In February 1960, the U.S. Army conducted a formal search of the area for the remains of the crew. The search discovered piles of discarded equipment and trail markers cut from parachutes, weighed down with small rocks, indicating the presence of a group of people, specifically the crew of the Lady Be Good.
Five bodies – those of Hatton, Toner, Hays, LaMotte, and Adams – were found on February 11, 1960 at a location 81 miles from the crew’s post bail-out assembly site. The searchers found evidence, specifically diaries, which recorded the crew’s suffering on the walk northward. None of the men were aware they had been flying over land when they bailed out, or how far inland they had flown. As they walked, the group left behind footwear, parachute scraps, Mae Wests and other items as markers to show searchers their path.
The diaries also recounted that the group survived for eight days with only a single canteen of water, a few energy sweets, and no other survival equipment. Three of the strongest surviving crew members – Ripslinger, Shelley, and Moore – continued walking. The ninth crew member, Lt. Woravka had never joined up with the other eight. Significantly they had also never found the wreckage of the B-24 which had continued south after they bailed out.
In the summer of the 1960 the U.S. Army and Air Force commenced a joint operation – Climax – to search for the remaining bodies, although ironically it was another British oil crew who discovered the body of Sgt. Guy Shelley on May 11. Shelley’s body was found 37.5 miles beyond the group of five. Sgt. Ripslinger’s body was discovered 26 miles from the main group on May 17th by the US search teams.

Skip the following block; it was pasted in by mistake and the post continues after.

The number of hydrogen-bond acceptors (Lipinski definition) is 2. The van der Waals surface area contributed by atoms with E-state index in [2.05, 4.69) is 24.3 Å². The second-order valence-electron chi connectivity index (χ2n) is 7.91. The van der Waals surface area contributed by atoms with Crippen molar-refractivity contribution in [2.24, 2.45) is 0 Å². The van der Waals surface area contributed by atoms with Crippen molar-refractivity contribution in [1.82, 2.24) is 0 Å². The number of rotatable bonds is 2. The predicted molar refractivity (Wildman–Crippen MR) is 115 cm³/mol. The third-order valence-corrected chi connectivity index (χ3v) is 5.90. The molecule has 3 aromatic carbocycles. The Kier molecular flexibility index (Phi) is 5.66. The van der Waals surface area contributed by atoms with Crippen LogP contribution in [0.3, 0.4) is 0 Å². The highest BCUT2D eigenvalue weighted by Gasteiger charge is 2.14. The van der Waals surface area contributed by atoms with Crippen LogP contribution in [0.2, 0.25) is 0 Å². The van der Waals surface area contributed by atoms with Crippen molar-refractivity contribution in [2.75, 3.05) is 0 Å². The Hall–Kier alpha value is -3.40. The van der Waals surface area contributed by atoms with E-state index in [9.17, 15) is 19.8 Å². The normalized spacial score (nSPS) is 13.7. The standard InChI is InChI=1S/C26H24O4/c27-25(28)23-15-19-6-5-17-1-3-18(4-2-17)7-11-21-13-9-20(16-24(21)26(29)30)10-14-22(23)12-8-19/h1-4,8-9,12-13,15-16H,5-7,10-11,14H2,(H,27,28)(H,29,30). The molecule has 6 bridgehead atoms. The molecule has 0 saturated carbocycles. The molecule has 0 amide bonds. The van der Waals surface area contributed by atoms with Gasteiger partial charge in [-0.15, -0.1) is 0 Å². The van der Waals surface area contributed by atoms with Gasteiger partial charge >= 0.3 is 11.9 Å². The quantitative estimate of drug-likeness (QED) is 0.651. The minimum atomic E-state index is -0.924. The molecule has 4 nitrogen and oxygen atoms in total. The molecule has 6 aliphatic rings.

Operation Climax never found the body of Sgt. Moore. However, it is possible that a body which was discovered by a British Army patrol on a desert exercise in 1953 may have been his. Since the patrol had no inkling that allied aircrew were missing in the area, the remains were recorded, photographed and buried. The photographs came to light in 2001 but no conclusive evidence could be drawn from them.
The body of Lt. Woravka, the Bombardier, was discovered in August 1960, 16 miles North East of the crash site of the B-24 by yet another British oil crew and recovered from its resting place by officers from Wheelus Air Base. Woravka’s parachute had failed to open and the body was covered in shroud lines and the partially deployed parachute when found. While in the area, the recovery team almost literally stumbled upon a pile of discarded parachute harnesses, flight boots and signal cartridges. This was the crew’s assembly point after the bale-out, whose location was previously unknown. It was less than half a mile from the point where Woravka’s body had been lying. By a cruel twist of fate one of the items on Woravka’s body was a canteen of water which was still more than half-full after 17 years in the desert.